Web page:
10 Best Hydration Packs Reviewed In 2019 ( For Running, Hiking, Biking )

 

Why and When You Need a Hydration Pack

hydrating pack on rock

Hydration packs are fantastic pieces of gear for anyone who needs to stay hydrated during adventures but doesn’t have the time to stop and drink out of a water bottle.

These packs are specifically designed to carry hydration systems, which can easily be used as you bike, hike, or run in the mountains, eliminating the need to take time-consuming water breaks. Plus, they’re often quite light and designed to carry water so that it doesn’t bounce around on your back as you move.

Any person who likes to use a hydration system can benefit from a hydration-specific pack, as these packs are designed to accommodate these systems, while also making space for additional features that make life easier in the mountains.

Even if you don’t use a hydration system, many of these packs, especially hydration waist belts, can also accommodate water bottles, which can make it easier for you to drink out of them when you’re on the move.

 

How to Choose a Hydration Pack

man checking the strap of hydrating pack

Hydration packs are quite simple pieces of gear, but there’s a lot of thought and planning that goes into choosing just the right one for your needs. Before you head out and purchase that brand-new hydration pack for your adventures, take a moment to consider these important characteristics of water backpacks.

 

Water Pack Types

hydration bladder fixed in the bag

In general, there are two main types of hydration packs:

  1. backpack water pack
  2. waist belt water pack

The central difference between these types of packs, as you might imagine, is how the pack is worn on your body.

That being said, there are some important advantages and disadvantages to each style that are worth understanding before you commit to a particular model.

Hydration backpacks act much like a standard backpack but come with a hydration system that fits into a purpose-built pouch. These packs offer ample storage space (depending on what size capacity you buy), which is great for those longer day hikes where you want to bring sufficient food, water, and extra layers.

Some companies even make hydration packs that are suitable for overnight use, though this is really just a factor of overall pack size.

Many hydration backpacks are also activity-specific, with some being designed specifically for hiking, running, snowsports, or cycling. Here are the main differences between the different activity-specific packs:

 

Hiking Hydration Packs

hiking hydration pack

Hiking hydration backs are effectively the same as a standard pack for hiking, but they have a purpose-built pouch to hold the hydration reservoir inside the backpack.

Plus, they’ve got an opening at the top of the bag for the hydration tube to feed through, so you don’t have to walk around with your pack zipper slightly open. Usually, they also have some sort of attachment point for the mouthpiece somewhere on the shoulder strap so the mouthpiece doesn’t dangle by your knees as you hike.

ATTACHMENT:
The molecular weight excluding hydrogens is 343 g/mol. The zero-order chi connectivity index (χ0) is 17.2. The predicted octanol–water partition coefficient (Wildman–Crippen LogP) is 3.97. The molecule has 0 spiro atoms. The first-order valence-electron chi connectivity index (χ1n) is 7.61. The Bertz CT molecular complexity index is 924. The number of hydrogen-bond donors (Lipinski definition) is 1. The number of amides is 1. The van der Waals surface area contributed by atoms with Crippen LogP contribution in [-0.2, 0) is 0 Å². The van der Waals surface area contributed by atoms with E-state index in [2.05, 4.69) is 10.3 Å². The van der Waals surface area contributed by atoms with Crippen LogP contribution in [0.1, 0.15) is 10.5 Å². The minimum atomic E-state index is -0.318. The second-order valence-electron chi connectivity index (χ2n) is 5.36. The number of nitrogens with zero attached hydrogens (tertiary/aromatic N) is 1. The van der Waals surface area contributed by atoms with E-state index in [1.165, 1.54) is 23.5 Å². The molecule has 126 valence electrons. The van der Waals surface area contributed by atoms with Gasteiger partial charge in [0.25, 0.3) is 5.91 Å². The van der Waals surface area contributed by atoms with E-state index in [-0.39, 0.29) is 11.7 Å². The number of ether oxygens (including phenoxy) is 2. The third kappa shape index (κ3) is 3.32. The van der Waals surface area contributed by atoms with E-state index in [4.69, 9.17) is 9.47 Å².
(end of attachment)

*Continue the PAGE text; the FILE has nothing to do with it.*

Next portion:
Cycling Hydration Packs

Cycling Hydration Packs

While some cycling hydration packs are great for both road and mountain biking, others are made just for one of the two disciplines. Usually, road cycling hydration packs are designed to be low-profile and lightweight so you can set a new PR on your next ride with friends.

Mountain biking hydration packs also try to be low-profile, but they tend to have a bit more space to accommodate any extra gear you might want to bring with you.

 

Running Hydration Packs

Running Hydration Pack

Running hydration packs come in one of two basic models: the running vest and the running backpack. Running vests are essentially a hydration system that slides into a small, lightweight vest-shaped garment that snugly fits.

These are designed for ultramarathon runners and people who run without needing much more than water and a snack or two. They usually don’t have much space for extra gear. Plus, running vests don’t usually come with a hip belt, which is nice if you’re out on a long run.

Running hydration backpacks, on the other hand, look much like a small hiking day pack, but are designed to be low-profile and lightweight with minimal padding.

Usually, they can only accommodate a hydration reservoir, snacks, and a spare lightweight layer, but that’s often enough for a long trail run. They tend to be a bit heavier than a running vest, but running hydration backpacks are better for people who need to carry extra gear when they’re out running in the hills.

 

Snowsports Hydration Packs

Camelbak Caper 14 Ski Hydration Pack

These hydration packs are designed specifically for people who like to ski and snowboard but want to stay hydrated during their adventures.

The main difference between a snowsports-specific hydration pack and a regular hydration pack is that the snowsports models are usually insulated to help prevent the water from freezing.

This feature also makes snowsports hydration packs useful for anyone looking to hike or run in the colder winter months.

 

Hydration Waist Pack

Hydration Waist Pack

If you’re out just for a short jaunt in the hills, you might want to consider choosing a hydration waist pack. As you can probably guess, a hydration waist pack is a small pack carried around the waist.

Usually, they can only accommodate a small water bottle and not much extra gear. That being said, they’re great for light and fast adventures where you don’t need much else but water!